NIH/NIGMS Maximizing Investigators’ Research Award

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Professors Hosea Nelson & Jose Rodriguez have been awarded a highly prestigious Maximizing Investigators’ Research Award (MIRA) R35 Grant from the NIH/NIGMS.

The National Institute of General Medical Sciences (NIGMS), part of the National Institutes of Health, has awarded Nelson and Rodriguez each more than $1.8 million over five years to support their research programs.

The MIRA program supports investigators’ overall research programs through a single, unified grant rather than individual project grants. The goal is to provide investigators with greater stability and flexibility, thereby enhancing scientific productivity and the chances for important breakthroughs. 

Nelson Hosea SmallAn assistant professor of chemistry, Hosea Nelson’s group focuses on the discovery of new chemical reactions that can be used to synthesize drug molecules in a green and cost-efficient manner. As a major objective of the research funded by this award, Nelson and his coworkers will develop catalysts that allow for the syntheses of bioactives such as Artemisinin, a potent anti-malarial agent. His most recent work in reaction discovery was recently published in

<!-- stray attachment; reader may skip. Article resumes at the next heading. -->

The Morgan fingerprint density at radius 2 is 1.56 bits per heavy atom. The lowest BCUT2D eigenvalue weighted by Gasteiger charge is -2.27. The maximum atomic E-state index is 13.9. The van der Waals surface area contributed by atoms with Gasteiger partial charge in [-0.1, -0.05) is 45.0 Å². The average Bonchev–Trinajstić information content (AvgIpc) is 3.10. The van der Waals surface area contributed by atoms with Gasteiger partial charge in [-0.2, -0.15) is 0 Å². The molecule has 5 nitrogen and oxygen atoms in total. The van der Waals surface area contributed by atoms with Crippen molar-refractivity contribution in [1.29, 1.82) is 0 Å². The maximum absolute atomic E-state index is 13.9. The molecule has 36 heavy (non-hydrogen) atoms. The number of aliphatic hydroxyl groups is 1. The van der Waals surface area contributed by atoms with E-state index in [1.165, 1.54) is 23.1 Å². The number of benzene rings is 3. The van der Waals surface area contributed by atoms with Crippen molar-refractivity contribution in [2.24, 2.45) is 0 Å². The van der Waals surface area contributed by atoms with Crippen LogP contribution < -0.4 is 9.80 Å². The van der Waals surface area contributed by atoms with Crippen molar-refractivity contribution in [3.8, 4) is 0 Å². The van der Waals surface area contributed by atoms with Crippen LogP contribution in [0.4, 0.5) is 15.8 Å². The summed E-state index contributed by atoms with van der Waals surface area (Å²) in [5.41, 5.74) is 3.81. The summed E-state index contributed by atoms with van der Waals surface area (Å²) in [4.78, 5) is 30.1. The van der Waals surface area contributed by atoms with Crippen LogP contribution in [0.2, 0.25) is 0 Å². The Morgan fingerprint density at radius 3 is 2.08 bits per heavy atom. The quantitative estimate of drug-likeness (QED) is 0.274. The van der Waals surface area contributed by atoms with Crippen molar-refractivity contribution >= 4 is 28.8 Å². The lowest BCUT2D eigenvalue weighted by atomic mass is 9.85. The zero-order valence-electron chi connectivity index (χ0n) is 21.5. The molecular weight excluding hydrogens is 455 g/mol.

Science Magazine


Nelson joined the UCLA faculty in 2015. In 2017, he was among 18 outstanding young scientists in the United States to be awarded Packard Fellowships for Science and Engineering by the David and Lucile Packard Foundation.  In 2018, he was awarded a 2018 Sloan Research Fellowship and was an inaugural member of Chemical and Engineering News magazine’s Talented 12 in recognition for his achievements as a graduate student, postdoctoral scholar and assistant professor. 

Rodriguez Jose UCLA 2016small 0Jose Rodriguez, an assistant professor of biochemistry, is developing new methods in structure determination of macromolecules. His group focuses on protein assemblies that cause disease, including neurodegenerative disorders like Alzheimer’s and Parkinson’s. His most recent structure of an infectious proteins assembly, a prion, was published earlier this year in 

Nature Structural and Molecular Biology


Rodriguez received his B.S. in Biophysics and his Ph.D. in Molecular Biology at UCLA. Prior to joining the UCLA faculty in 2016, he was a postdoctoral scholar in the group of Professor David Eisenberg.  In 2017, Rodriguez was named a Searle Scholar and selected as a 2017 Beckman Young Investigator by the Arnold and Mabel Beckman Foundation. Rodriguez holds the Howard Reiss Development Chair.

In 2018, both Nelson and Rodriguez were selected as Pew Scholars.